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The smell of fresh bread and the assurance of healthy ingredients motivates Jyotsana Sahane to bake breads, cakes, quiches and a variety of items at home. For Kamini Mehta, baking breads or rolls for the breakfast table is routine. For Karishma Anthony, it is a family tradition she enjoys. The three are among a growing number of women in the city who choose to bake their own breads, cakes and cookies, rather than running over to a bakery and patisserie for a bite.
Mehta says she ends up baking once a week or at least once in 10 days. With a nifty machine that allows her to bake enough bread for her nine-member family, Mehta enjoys experimenting. Mexican and Italian breads, banana bread, red chilli bread, garlic bread, olive bread and even jalapeño bread are some varieties that she has tried out. "The machine takes three to four hours to bake a batch. I prepare the dough the night ahead, so that it can rise. In the morning, I simply pop it into the machine. Sometimes, I mix refined flour in whole wheat flour but I prefer brown bread to white; it's healthier," says Mehta. Giving a neat tip for other enthusiastic bakers, she adds, "I use butter instead of vegetable oil because the bread turns out better."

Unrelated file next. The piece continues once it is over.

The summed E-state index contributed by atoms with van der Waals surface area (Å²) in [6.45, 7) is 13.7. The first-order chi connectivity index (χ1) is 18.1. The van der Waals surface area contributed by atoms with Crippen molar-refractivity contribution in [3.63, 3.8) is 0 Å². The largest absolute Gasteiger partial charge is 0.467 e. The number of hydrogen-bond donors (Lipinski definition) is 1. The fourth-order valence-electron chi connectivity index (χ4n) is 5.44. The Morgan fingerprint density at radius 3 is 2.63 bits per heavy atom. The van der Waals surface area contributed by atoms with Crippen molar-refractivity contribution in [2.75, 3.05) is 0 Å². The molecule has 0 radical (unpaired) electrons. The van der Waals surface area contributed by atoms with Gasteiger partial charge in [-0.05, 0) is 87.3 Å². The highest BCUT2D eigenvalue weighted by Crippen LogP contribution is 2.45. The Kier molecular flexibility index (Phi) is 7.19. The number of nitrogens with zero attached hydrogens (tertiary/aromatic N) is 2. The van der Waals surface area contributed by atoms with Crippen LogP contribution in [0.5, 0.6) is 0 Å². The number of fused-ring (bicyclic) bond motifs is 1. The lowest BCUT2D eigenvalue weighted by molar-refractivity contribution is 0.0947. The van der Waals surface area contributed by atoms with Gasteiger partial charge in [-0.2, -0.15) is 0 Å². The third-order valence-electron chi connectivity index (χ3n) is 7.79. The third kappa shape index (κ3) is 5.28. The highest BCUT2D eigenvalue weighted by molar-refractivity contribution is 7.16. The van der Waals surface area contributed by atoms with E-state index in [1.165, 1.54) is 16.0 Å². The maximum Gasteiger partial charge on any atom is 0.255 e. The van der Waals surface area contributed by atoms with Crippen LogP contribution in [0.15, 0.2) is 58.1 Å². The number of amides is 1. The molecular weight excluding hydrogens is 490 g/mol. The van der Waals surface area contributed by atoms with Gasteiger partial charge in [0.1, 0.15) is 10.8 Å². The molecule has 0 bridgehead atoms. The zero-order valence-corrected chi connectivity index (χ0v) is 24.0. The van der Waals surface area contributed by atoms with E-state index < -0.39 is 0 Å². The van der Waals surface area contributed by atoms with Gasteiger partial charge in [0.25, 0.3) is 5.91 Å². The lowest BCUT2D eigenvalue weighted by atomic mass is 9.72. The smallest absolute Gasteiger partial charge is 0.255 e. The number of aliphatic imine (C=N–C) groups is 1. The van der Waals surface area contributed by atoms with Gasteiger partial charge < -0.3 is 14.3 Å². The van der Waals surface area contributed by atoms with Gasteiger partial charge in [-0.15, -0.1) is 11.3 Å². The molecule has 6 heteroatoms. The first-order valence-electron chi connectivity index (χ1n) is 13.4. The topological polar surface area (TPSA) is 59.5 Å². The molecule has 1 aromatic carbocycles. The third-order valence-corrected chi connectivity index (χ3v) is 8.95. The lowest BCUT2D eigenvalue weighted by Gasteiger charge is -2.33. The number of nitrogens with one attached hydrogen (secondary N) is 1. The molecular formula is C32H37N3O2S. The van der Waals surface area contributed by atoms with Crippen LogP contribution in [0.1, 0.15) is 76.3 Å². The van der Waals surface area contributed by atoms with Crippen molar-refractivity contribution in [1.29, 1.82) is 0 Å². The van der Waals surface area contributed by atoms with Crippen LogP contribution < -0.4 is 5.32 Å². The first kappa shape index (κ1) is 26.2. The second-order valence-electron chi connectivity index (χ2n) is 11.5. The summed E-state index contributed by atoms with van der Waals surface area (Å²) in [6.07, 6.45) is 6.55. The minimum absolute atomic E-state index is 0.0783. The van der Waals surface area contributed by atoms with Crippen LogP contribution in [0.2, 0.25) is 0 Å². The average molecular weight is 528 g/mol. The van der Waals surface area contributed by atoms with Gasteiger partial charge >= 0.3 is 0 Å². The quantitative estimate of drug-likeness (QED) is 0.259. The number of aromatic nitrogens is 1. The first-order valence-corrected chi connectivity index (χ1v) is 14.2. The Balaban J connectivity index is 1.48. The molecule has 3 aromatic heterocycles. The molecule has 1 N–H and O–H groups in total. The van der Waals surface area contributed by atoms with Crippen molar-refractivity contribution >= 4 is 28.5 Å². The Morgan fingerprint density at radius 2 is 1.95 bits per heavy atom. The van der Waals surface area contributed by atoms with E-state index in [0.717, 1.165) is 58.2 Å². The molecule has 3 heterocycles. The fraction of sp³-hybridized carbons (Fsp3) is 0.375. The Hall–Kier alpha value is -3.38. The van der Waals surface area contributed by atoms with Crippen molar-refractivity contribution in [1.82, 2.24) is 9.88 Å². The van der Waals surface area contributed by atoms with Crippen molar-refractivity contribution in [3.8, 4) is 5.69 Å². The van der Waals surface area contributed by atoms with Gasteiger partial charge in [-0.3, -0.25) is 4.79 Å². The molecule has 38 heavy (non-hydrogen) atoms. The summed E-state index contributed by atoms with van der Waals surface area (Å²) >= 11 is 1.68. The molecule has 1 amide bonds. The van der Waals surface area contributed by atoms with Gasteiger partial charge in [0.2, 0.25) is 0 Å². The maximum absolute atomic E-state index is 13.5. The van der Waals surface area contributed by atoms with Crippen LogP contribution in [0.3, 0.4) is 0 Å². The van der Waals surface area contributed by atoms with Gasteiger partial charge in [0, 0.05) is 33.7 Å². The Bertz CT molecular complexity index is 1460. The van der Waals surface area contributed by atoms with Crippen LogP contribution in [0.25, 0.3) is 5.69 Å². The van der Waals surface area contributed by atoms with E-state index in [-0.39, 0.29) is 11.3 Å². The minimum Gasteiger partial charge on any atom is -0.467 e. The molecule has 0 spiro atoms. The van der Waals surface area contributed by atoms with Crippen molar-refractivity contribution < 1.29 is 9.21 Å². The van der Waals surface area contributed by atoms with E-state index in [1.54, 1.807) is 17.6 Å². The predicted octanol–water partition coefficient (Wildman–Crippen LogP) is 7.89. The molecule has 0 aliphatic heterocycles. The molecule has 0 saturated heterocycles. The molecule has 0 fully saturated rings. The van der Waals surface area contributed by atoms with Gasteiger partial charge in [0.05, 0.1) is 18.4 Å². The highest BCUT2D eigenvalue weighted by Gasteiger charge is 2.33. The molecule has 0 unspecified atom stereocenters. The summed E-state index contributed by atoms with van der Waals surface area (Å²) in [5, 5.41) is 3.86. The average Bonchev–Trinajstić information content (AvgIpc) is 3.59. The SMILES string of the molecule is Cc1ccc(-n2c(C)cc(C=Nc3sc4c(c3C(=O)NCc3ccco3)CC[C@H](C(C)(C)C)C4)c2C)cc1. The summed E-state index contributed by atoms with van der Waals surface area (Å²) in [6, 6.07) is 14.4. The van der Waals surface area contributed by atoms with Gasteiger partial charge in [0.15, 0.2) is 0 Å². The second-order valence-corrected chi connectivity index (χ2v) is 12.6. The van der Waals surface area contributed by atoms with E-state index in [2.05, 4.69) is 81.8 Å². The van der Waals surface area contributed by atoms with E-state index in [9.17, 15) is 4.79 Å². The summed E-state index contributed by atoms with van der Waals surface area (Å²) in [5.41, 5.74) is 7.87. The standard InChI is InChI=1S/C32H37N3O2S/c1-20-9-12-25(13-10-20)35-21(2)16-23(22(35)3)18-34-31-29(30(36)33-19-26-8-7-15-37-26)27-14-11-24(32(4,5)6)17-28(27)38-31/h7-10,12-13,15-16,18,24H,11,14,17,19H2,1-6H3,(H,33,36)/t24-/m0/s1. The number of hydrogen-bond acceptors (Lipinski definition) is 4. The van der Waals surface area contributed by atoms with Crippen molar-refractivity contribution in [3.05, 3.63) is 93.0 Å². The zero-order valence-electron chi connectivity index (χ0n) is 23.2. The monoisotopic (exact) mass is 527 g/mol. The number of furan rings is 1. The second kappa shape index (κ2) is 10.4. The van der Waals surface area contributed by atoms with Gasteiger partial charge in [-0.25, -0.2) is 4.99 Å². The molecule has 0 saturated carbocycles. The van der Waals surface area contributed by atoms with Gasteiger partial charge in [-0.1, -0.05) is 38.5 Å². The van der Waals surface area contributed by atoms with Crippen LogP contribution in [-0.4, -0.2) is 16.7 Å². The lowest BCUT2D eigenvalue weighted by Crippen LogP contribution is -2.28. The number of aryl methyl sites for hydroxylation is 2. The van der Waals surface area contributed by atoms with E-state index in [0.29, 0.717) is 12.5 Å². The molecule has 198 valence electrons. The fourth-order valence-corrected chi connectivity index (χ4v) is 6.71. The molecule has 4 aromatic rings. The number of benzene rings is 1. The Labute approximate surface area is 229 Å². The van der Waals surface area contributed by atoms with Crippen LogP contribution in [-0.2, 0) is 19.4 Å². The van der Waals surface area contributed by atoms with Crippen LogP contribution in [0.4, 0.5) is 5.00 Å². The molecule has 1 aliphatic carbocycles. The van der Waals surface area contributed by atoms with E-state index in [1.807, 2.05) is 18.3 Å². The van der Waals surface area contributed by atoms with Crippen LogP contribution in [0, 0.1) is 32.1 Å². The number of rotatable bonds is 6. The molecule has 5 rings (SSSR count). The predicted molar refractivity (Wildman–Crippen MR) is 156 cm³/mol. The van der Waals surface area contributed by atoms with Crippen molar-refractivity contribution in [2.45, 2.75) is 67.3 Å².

Though Shahane bakes less frequently — once in a fortnight, she strongly believes that baking at home is better than buying things at a shop. The advantage, she says, is in being able to pick the ingredients oneself. "Most commercial breads including brown bread have maida. At home, I make brown bread with 100 per cent whole wheat and sometimes with jowar," she says. Among the many things that she bakes, her family and friends most enjoy the Jewish Challah — a sweet bread with eggs that is traditionally eaten by Jews before the Sabbath begins — and the soft oval-shaped rolls called Kentish Huffkins, eaten with jam or butter. Shahane says she does it all with her hands, just the way her mother used to. "It's not necessary to bake with a machine unless you bake a lot," she adds.
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